A Witch Explains Where Netflix's Chilling Adventures Of Sabrina Went Wrong

Photo courtesy of Netflix.
Spoiler alert: this article contains spoilers for The Chilling Adventures of Sabrina.
You never know what you’re gonna get with a reboot. At least, that’s what I found with Netflix’s latest 90’s revival, The Chilling Adventures of Sabrina.
This is the shadow Satanic version of the 90’s sitcom original - a little more Rosemary’s Baby and a little less canned laughter, and certainly no talking cat which I must admit, as I find myself four episodes in, has been a bit of a hurdle for me. Salem, Sabrina’s familiar and in my opinion – star of the original series – doesn’t talk in the reboot, he just chirrups and hisses. My fond memories of Salem borrowing Sabrina’s computer and impersonating a woman in an online chat room are long gone.
I really feel for Sabrina this time round, though. She has a lot on her plate as a half-witch half-mortal who has grown up in a Satan worshipping coven, alongside her aunts Hilda and Zelda and cousin Ambrose (my new favourite character). He’s a pan-sexual warlock, who has been under house arrest for 75 years.
The series kicks off with Sabrina’s 16th birthday fast approaching. She has to decide if she is going to accept her “dark baptism” and sign her name in the Book of Beasts, binding her to be at the Dark Lord’s mercy, and go to study at the school of dark arts to learn her craft. It’s obviously a huge dilemma however, because this would mean leaving her friends and boyfriend (a reimagined Harvey Kinkle) behind.

When Sabrina points out that the Devil is ill mannered, all I could think was, 'as if he would care'

Don't worry, you’ll be happy to hear that Sabrina doesn’t sign her name in the big bad book and manages to wrangle her way out of doing a deal with the Devil in a very confusing panto style witch trial court case (the coven of Satanic witches who obey the Devil didn't really resonate with me. When Sabrina points out that the Devil is ill-mannered, all I could think was, 'as if he would care!'). She comes out on top at the end of it but something tells me the Dark Master may not be the type of guy who takes no for an answer that easily…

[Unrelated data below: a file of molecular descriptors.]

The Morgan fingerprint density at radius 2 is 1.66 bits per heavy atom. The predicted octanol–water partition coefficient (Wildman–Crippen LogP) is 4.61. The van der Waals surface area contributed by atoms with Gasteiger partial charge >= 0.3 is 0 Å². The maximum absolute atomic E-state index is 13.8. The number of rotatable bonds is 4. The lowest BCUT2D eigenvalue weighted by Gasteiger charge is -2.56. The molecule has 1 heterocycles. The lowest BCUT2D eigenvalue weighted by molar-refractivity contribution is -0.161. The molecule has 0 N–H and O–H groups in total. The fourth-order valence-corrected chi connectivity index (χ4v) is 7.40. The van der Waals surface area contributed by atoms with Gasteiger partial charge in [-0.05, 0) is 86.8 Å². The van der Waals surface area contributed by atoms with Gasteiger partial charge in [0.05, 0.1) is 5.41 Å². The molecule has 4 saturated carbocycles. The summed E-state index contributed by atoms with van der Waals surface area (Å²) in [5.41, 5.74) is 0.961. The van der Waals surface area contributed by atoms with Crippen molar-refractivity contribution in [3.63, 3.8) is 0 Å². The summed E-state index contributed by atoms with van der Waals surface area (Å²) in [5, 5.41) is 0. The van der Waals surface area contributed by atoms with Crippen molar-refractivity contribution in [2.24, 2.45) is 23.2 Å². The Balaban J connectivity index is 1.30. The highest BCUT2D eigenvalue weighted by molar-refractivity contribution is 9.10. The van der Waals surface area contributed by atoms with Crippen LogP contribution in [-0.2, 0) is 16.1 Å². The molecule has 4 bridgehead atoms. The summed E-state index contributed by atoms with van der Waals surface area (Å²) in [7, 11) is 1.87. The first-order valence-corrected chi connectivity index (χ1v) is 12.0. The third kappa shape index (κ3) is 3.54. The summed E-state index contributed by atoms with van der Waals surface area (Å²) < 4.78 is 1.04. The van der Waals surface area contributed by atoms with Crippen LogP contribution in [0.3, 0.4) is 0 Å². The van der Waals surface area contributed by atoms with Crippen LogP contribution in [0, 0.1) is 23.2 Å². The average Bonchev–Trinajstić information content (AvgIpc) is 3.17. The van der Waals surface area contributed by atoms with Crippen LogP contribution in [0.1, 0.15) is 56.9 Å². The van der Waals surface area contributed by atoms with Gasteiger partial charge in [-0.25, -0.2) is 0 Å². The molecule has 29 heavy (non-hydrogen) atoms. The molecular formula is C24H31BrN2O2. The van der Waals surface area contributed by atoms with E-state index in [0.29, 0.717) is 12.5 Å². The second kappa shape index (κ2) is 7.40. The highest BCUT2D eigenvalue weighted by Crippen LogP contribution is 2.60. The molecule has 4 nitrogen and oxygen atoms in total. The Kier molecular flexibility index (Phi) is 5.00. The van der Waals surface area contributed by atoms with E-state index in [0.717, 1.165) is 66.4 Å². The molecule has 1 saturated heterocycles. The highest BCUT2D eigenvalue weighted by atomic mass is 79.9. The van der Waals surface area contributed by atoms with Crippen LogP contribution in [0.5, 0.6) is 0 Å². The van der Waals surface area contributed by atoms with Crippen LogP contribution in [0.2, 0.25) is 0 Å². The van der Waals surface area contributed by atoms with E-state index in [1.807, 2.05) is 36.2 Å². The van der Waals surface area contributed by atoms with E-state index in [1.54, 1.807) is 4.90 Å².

I'll be very honest, as a practising witch I find the whole 'Satanic witch' thing extremely uncomfortable to watch. Modern day witchcraft to me is about good vibes, self-empowerment and girl power. I have been practising for as long as I can remember, my own witchcraft is all about self-care, empowering yourself and spreading cosmic vibes. The stereotypes of witchcraft that we often see in TV and film make me cringe and my defence mechanisms start to go in to overdrive as the clichés of power hungry, evil, hexing, pointy hat wearing, devil worshipping, blood sucking witches roll in - this formula gives witches a bad name.
Photo courtesy of Netflix.
There are few rituals and talk of magic in the early episodes, but I did see the show align with the girl power I recognise in the way Sabrina feels for her friends – look out for the time she sets up WICCA, the Women’s Intersectional Cultural and Creative Association. It must be said that this is something she did in her mortal life at school, though, and is presented almost separately to the part of her life that hovers closely to the dark side.
There are other similarities with witchcraft in the real world. Sabrina’s dark baptism takes place on a blood moon eclipse, which is probably one of the most powerful moons to perform a spell beneath. I don’t worship the Devil, so struggled to connect with these witches, but I do know how to protect myself from negative energy. With that in mind, I must admit that I was a little shocked to find when Aunt Hilda instructed Sabrina to take a bath in salt and rosemary to clear a curse, and she was absolutely right! They are great for cleansing spells, but if the devil is involved, I would definitely have added some lemon, sage and some clear quartz crystals for good measure.

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